Kellar found his way back to the U.S. and rebuilt his show and went on to  have a flourishing career. He and Herrmann, though not friends, shared a secret that I will reveal a bit later in this article.

HOUDINI (b March 24,1874 d. Oct 31, 1926) The most famous magician in the world, who wanted to be known as an 'escape artist' for much of his life, and then as an actor, producer and later as an author and scientific investigator. Eventually, he would return to magic in a grand way with his Three In One Show of Magic, Escapes and Spiritualist Exposures. Houdini is likely responsible for inspiring more people into magic than anyone alive. I know my own push into magic came from discovering Houdini. 

The creation of the Magic Detective Blog, really has a lot to do with Houdini. There are 172 articles on the blog that are either about or that refer to Harry. The next closest is Harry Kellar with 32. He is an icon, a legend and the bust of Houdini created by Spectral Motion captures Houdini in all his splendor. He looks confident, proud and defiant. It's a fantastic image of the Master Mystifier.

Howard Thurston (b. July 20, 1869 d. April 13, 1936) 
If we talk of the Mantle of Magic, Howard received the Mantle of Magic from Harry Kellar in a ceremony at Ford's Theatre in Baltimore on May 16th, 1908. In all truth, it had more to do with Kellar selling his show to Thurston, but it sure made a great publicity campaign and a tradition that has continued up until present time.

I always thought Thurston was a great performer. But I never quite knew the whole story until Jim Steinmeyer published an incredible biography on Thurston called, The Last Greatest Magician In The World. It is a must read for anyone interested in magic or magic history.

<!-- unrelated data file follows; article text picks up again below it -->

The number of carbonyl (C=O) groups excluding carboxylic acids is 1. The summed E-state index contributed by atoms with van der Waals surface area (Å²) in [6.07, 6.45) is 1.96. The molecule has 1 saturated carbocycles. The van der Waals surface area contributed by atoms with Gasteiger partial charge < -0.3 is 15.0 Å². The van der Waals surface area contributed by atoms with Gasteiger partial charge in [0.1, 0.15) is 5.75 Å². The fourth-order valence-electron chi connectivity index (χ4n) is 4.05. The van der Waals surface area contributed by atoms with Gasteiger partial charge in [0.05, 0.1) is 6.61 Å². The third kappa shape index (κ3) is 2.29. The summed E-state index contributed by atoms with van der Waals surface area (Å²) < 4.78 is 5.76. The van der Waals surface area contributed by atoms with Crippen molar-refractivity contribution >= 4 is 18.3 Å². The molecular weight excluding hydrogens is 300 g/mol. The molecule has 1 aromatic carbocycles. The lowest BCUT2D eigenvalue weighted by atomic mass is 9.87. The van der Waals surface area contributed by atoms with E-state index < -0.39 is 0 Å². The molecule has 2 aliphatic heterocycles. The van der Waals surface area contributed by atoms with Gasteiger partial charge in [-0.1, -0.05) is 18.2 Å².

Thurston had been making plans to pass the Mantle of Magic onto one of his associates, Harry Jansen, known professionally as Dante. There was never an official ceremony however because Thurston died suddenly.

Chung Ling Soo (b. April 2, 1861 d. March 23, 1918) 
I must admit when I first looked over the list
of people who were selected for bronzes, the one odd one was Chung Ling Soo, at least to me. He was born William Ellsworth Robinson and in all truth, his inclusion in this list is well deserved. Robinson worked for Alexander Herrmann. Later, he worked for Harry Kellar. Robinson was the 'secret' that I referred to earlier. He worked for the rival magicians before his own rise to fame. He was known as the most knowledgeable man in magic during his time. He played an important part in the success of both. 

Robinson also has a connection to Thurston. He allowed Thurston to show Leon Herrmann his version of the Rising Cards, and when it amazed Herrmann, Thurston publicized himself as 'The Man Who Fooled Herrmann'. The meeting would never have happened without Robinson however.

When Robinson went out on his own, he failed miserably. It wasn't until he came up with the idea of doing an Chinese after seeing Ching Ling Foo, that things really took off for him. So convincing was he in his performance that the public was unaware that Soo was really an American. They truly bought into the idea that he was Chinese. He even used an interpreter when he gave interviews. He is the only real life magician who gets a spot in the movie 'The Prestige'. He also had one of the most tragic deaths in the history of magic having been killed while performing the dangerous Bullet Catching Feat.

All of these busts are a little over 12 inches tall. They are made of bronze and are available for purchase. They were produced in limited quantities of 40, so there isn't a huge supply, but there are some that remain. They are all on display at the Magic Castle if you are interested in seeing them in person. If you want to purchase one of these wonderful works of art, realize you are not buying a mass produced bust from Target or Walmart. These are museum quality and exceptional pieces. If you are interested in purchasing one, and I really encourage you to consider this investment because once they are gone, they will be gone for good. Below is the flyer which has all the information for purchasing. You can reach them at (818)956-6080 or by email at

Special thanks for Mike and Mary Elizalde for providing all the wonderful photographs and for your great contribution to magic.

Friday, January 3, 2014

New Houdini Sculpture - Behind the Scenes